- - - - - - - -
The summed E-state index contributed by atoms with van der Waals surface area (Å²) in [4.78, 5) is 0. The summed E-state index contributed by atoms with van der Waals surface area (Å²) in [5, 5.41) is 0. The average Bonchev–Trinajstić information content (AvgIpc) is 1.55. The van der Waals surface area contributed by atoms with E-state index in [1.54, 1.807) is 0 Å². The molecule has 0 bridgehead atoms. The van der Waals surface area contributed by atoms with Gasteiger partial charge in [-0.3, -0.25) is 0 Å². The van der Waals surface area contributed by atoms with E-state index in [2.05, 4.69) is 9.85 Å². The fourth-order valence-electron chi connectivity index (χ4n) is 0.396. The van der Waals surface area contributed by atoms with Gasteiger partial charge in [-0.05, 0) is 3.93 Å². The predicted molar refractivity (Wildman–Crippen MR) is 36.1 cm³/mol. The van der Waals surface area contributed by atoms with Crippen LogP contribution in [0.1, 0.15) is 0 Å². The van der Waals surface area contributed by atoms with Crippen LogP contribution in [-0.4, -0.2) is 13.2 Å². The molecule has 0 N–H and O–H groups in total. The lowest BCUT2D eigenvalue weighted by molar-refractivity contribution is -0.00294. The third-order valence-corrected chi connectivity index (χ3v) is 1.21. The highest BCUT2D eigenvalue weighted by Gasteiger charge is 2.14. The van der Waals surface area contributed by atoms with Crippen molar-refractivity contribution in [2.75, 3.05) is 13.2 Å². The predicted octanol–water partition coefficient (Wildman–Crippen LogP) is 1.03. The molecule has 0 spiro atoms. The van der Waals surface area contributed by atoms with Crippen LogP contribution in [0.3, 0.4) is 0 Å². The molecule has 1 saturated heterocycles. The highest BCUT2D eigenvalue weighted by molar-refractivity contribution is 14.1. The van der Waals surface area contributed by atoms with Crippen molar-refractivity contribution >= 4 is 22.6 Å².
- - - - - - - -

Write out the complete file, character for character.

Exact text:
The summed E-state index contributed by atoms with van der Waals surface area (Å²) in [4.78, 5) is 0. The summed E-state index contributed by atoms with van der Waals surface area (Å²) in [5, 5.41) is 0. The average Bonchev–Trinajstić information content (AvgIpc) is 1.55. The van der Waals surface area contributed by atoms with E-state index in [1.54, 1.807) is 0 Å². The molecule has 0 bridgehead atoms. The van der Waals surface area contributed by atoms with Gasteiger partial charge in [-0.3, -0.25) is 0 Å². The van der Waals surface area contributed by atoms with E-state index in [2.05, 4.69) is 9.85 Å². The fourth-order valence-electron chi connectivity index (χ4n) is 0.396. The van der Waals surface area contributed by atoms with Gasteiger partial charge in [-0.05, 0) is 3.93 Å². The predicted molar refractivity (Wildman–Crippen MR) is 36.1 cm³/mol. The van der Waals surface area contributed by atoms with Crippen LogP contribution in [0.1, 0.15) is 0 Å². The van der Waals surface area contributed by atoms with Crippen LogP contribution in [-0.4, -0.2) is 13.2 Å². The molecule has 0 N–H and O–H groups in total. The lowest BCUT2D eigenvalue weighted by molar-refractivity contribution is -0.00294. The third-order valence-corrected chi connectivity index (χ3v) is 1.21. The highest BCUT2D eigenvalue weighted by Gasteiger charge is 2.14. The van der Waals surface area contributed by atoms with Crippen molar-refractivity contribution in [2.75, 3.05) is 13.2 Å². The predicted octanol–water partition coefficient (Wildman–Crippen LogP) is 1.03. The molecule has 0 spiro atoms. The van der Waals surface area contributed by atoms with Crippen LogP contribution in [0.3, 0.4) is 0 Å². The molecule has 1 saturated heterocycles. The highest BCUT2D eigenvalue weighted by molar-refractivity contribution is 14.1. The van der Waals surface area contributed by atoms with Crippen molar-refractivity contribution >= 4 is 22.6 Å².